Words by Anna Sacks (as told to Daphne Chouliaraki Milner)
Photographs by Patricia Lopez Ramos
Anna Sacks—otherwise known as The Trash Walker on social media for strolling the streets and exposing the contents of residential and corporate dumpsters—on rethinking our relationship to waste.
Five years ago, I left my job at an investment bank to work on a regenerative farm as part of Adamah, a Jewish farming fellowship. I moved from one world to another. But by the time I returned to New York in 2017, composting had become my North Star.
At the time, I was unemployed and looking for work. All I really knew was that I wanted to work with composting—it could be anything as long as it was compost-related. The idea of trash walking came about in part because of my interest in regenerative waste management systems and in part because of the sheer amount of waste I was seeing on the curbs of New York City. Documenting my trash walks on social media became a tool that helped transition my career because, at first, I was having trouble finding work.
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Now, trash walking is how I spend most of my time. It’s driven by passion and curiosity. People who thrift or who go antiquing can probably relate to the treasure hunt aspect of it. There’s also so much to learn about waste and the many dimensions of what happens to our trash and why. The way we consume and discard goods can reveal so much about human health, environmental health, equity as well as how we’re prioritizing spending public money.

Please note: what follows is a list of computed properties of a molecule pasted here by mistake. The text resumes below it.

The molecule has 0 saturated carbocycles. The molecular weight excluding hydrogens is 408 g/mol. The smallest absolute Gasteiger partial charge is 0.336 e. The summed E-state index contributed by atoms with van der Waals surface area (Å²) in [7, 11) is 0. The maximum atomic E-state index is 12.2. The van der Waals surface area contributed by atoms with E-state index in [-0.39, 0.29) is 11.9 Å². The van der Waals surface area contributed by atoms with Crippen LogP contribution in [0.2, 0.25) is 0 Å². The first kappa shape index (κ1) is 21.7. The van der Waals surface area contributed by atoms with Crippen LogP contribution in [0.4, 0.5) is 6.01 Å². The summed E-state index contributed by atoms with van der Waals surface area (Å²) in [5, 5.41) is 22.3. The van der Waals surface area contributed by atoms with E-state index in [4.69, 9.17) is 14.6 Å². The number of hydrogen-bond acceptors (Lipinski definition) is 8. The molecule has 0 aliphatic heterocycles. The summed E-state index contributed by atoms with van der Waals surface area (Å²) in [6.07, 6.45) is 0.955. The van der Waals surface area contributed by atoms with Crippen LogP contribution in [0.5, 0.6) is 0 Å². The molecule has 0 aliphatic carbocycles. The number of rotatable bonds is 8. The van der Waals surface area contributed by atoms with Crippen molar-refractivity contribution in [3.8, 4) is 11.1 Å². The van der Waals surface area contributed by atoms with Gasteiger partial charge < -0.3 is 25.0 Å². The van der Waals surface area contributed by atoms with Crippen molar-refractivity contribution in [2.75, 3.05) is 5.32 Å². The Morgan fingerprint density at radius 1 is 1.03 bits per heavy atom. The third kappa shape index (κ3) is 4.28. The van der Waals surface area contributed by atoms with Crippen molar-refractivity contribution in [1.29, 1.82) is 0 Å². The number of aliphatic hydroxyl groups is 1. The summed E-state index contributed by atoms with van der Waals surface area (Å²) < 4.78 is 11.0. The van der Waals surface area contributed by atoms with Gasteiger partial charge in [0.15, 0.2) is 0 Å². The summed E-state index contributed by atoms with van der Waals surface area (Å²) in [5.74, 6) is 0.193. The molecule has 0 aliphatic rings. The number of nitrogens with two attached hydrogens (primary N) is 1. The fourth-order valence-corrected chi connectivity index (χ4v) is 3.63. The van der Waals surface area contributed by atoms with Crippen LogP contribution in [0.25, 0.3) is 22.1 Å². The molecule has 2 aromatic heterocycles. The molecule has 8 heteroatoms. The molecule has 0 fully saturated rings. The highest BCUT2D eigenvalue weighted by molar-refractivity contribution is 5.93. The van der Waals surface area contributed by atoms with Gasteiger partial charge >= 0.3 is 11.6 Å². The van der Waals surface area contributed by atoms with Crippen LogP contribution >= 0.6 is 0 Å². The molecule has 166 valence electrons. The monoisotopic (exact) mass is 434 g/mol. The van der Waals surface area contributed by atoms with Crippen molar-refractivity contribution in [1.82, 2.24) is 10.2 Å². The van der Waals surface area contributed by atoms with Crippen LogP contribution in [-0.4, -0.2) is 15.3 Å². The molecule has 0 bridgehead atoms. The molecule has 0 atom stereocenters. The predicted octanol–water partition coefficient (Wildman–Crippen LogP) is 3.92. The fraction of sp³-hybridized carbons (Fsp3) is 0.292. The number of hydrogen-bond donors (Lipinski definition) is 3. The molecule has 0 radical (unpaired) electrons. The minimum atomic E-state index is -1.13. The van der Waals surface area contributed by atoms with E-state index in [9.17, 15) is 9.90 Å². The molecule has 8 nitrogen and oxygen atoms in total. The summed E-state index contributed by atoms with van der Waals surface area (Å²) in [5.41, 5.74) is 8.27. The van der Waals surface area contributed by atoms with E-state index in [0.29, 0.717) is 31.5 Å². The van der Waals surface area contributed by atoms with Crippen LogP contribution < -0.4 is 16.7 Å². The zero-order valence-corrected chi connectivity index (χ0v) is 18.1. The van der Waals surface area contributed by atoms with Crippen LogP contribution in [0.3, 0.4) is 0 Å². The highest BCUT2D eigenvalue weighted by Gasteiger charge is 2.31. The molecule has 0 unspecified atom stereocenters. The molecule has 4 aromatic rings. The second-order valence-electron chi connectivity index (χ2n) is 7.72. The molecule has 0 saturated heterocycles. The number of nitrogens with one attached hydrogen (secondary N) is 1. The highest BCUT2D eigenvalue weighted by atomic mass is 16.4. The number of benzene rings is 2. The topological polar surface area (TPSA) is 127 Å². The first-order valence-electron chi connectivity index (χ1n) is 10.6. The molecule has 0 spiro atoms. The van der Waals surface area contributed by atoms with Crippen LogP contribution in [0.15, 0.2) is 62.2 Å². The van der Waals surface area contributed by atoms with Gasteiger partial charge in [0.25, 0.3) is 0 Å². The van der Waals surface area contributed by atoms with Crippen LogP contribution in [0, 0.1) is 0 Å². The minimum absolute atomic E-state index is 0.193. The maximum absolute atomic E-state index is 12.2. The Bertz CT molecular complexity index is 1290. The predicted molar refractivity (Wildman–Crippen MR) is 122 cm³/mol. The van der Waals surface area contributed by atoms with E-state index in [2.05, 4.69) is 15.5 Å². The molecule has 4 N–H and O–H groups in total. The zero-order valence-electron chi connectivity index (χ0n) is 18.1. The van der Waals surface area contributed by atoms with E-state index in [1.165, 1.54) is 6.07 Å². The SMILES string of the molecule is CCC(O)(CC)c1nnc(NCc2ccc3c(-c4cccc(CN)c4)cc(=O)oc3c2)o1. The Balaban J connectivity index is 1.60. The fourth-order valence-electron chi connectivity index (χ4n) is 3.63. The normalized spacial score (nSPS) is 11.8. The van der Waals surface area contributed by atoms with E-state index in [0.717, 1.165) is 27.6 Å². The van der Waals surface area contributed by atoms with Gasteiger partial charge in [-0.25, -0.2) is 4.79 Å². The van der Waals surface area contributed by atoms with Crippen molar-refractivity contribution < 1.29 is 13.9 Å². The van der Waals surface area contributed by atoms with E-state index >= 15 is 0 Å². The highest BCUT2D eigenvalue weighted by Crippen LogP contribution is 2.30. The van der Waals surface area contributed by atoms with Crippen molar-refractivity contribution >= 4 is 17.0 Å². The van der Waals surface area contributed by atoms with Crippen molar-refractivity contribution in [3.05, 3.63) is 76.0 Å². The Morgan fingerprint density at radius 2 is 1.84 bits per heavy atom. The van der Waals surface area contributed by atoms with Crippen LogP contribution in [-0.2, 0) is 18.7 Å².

My trash walks often include a shopping cart, reusable bags, and reusable puncture-proof gloves. I align my calendar with the residential recycling schedule because the clear bags means it’s easier to see what’s in there. I only open up the black trash bags if it looks like residents are moving, meaning lots of books or dishes or even furniture are at the curb. I also sometimes stop by the trash bags of corporations along the way. In those cases, I’d go after the employees have gone home so I don’t get into awkward situations.
The way we consume and discard goods can reveal so much about human health, environmental health, equity as well as how we’re prioritizing spending public money.
One of my goals of the trash walks is to increase consciousness around waste issues. People need to be more aware of what we are consuming, what we are wasting, and how we are disposing of those items. I get messages from people telling me they’ve started going through corporate trash or being like, wow, I wasn’t aware of the scale of this issue. Sometimes, people who have worked in retail contact me about corporate waste and they’re like, yes, I had this experience [of throwing away piles of perfectly good items] happen to me.
A lot of our problems with overconsumption and, as a result, wastefulness stem from our rushed mentality; from this notion that we need to keep buying in order to remain relevant. In reality, we need to slow down the rate with which we produce and buy food, garments, and other goods.